What is a 'Goals of Care Designation' and why you and your family should have them

Imagine the following...

You're thirty years old and have never seen the inside of a Hospital. On your way home from work, you find yourself in a catastrophic motor vehicle collision. The damage to your heart and lungs is severe.  After a short ambulance ride and emergency surgery,  the Hospital moves you to the Intensive Care Unit, and the doctors hook you up to machines that support your heartbeat and breathing. Due to the medications required to keep your condition stable, you are unable to speak or even understand what is happening around you. Your physicians are not confident you will recover. 

You're seventy years old and have had cancer for the past five years. You and your family have fought hard, and you've tried chemotherapy, radiation, and complimentary treatments. Nothing has worked, and you are now approaching the final stages of the illness - and your life. 

In both of these circumstances, your family will have to make complex, ethically challenging decisions about your care, and in both of these circumstances a little green document could let them - and your medical team - know exactly what steps you want taken. 



In Alberta, you can complete something called a "Goals of Care Designation" or a Greensleeve. No, not the super depressing recorder song that everyone tries to make you listen to at Christmas. It's a package of papers you complete with your family doctor, and it lives inside a nifty plastic green sleeve. 

As a brief overview, the Greensleeve allows you to select from three levels of care: 

  • Medical Care
  • Resuscitative Care
  • Comfort Care

This replaces the one-size-fits-all "Do Not Resuscitate" Order that most people think of when conversations around the end of life care come up. 

Resuscitative Care is the default treatment people receive when they arrive at the hospital. Every possible measure, including Intensive Care and life support, will be used to keep the patient alive. These actions can be useful, but are also traumatic and can actually harm the body. For example, an intubated patient is generally sedated and is unable to speak.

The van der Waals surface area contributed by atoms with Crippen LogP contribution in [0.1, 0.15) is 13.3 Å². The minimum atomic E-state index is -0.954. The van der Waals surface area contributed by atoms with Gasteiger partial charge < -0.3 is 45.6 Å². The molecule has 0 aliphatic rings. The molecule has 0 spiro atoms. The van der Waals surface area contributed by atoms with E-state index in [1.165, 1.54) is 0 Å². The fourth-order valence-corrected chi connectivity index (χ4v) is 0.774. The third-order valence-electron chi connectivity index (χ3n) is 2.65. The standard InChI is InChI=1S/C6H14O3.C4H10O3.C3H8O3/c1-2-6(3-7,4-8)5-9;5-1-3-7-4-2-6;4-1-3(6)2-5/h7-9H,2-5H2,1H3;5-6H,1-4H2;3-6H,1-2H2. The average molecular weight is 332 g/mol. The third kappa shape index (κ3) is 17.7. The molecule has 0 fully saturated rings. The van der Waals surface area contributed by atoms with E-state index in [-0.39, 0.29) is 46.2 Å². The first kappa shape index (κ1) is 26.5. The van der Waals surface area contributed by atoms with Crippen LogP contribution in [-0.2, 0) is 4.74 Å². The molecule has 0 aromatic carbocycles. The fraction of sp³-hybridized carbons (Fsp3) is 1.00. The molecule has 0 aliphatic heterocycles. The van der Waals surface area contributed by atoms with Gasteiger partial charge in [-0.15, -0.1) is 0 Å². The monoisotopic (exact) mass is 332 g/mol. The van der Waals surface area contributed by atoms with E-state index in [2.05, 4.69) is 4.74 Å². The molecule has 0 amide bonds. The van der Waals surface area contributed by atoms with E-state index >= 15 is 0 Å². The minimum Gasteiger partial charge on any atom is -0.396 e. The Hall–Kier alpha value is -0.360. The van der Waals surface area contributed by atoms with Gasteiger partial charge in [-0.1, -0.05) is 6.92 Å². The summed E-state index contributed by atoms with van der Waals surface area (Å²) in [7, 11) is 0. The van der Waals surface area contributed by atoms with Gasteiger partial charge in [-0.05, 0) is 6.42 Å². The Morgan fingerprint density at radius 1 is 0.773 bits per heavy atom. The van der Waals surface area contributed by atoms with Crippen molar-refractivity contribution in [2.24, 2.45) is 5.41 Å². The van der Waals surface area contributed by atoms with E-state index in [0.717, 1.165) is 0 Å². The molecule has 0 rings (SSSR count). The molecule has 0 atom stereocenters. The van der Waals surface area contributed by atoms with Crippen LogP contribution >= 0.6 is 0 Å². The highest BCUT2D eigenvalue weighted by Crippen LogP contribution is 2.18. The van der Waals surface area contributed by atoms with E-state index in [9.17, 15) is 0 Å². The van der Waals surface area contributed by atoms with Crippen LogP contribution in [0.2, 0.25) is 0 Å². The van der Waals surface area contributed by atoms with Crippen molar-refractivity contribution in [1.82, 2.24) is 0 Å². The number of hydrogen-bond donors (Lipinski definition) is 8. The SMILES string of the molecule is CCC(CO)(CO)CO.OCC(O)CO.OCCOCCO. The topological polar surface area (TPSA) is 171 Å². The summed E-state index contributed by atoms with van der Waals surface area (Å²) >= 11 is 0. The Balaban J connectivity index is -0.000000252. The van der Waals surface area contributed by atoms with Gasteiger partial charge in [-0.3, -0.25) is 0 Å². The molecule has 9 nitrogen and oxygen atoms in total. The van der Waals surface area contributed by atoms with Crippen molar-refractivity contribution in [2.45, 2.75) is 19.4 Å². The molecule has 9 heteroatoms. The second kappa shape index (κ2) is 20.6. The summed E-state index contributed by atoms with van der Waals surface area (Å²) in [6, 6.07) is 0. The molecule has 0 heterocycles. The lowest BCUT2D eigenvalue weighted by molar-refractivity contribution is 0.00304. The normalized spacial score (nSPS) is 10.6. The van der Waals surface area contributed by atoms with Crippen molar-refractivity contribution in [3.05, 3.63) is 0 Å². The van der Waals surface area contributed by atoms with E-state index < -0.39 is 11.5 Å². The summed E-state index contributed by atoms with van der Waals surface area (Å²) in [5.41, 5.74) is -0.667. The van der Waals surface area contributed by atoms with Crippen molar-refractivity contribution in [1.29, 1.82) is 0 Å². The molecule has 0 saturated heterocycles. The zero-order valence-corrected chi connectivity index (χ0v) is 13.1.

Medical Care is the next level down and includes any treatment that is likely to help the patient recover, excluding Intensive Care and life support. This can be a good option for patients with terminal illness, where treatment of infections and surgical interventions could help prolong their lives. In these situations, a patient has made the quality of life a priority but is still willing to receive treatment that cures or controls their condition. 

Comfort Care is all about quality of life. This is the kind of care you would receive in a Hospice or Palliative Care Unit at a Hospital. All care is directed at maximum symptom control and maintenance of function. As death approaches, care is all about reducing suffering, even if such care hastens the moment of death. 

Speak to your doctor about filling out a Goals of Care Designation. 

Talk to a lawyer about completing a Personal Health Directive. This document is the legal companion of a Goals of Care Designation and can clarify exactly how you would like to receive treatment, and who should make medical decisions for you if you aren't able to make those decisions yourself. People frequently believe that a Personal Health Directive is something only the elderly should complete, but the truth is that people of any age or health status can find themselves unconscious, leaving the family to make impossible decisions about their care. 

Learn more about planning for your care here


Patrick ShannonComment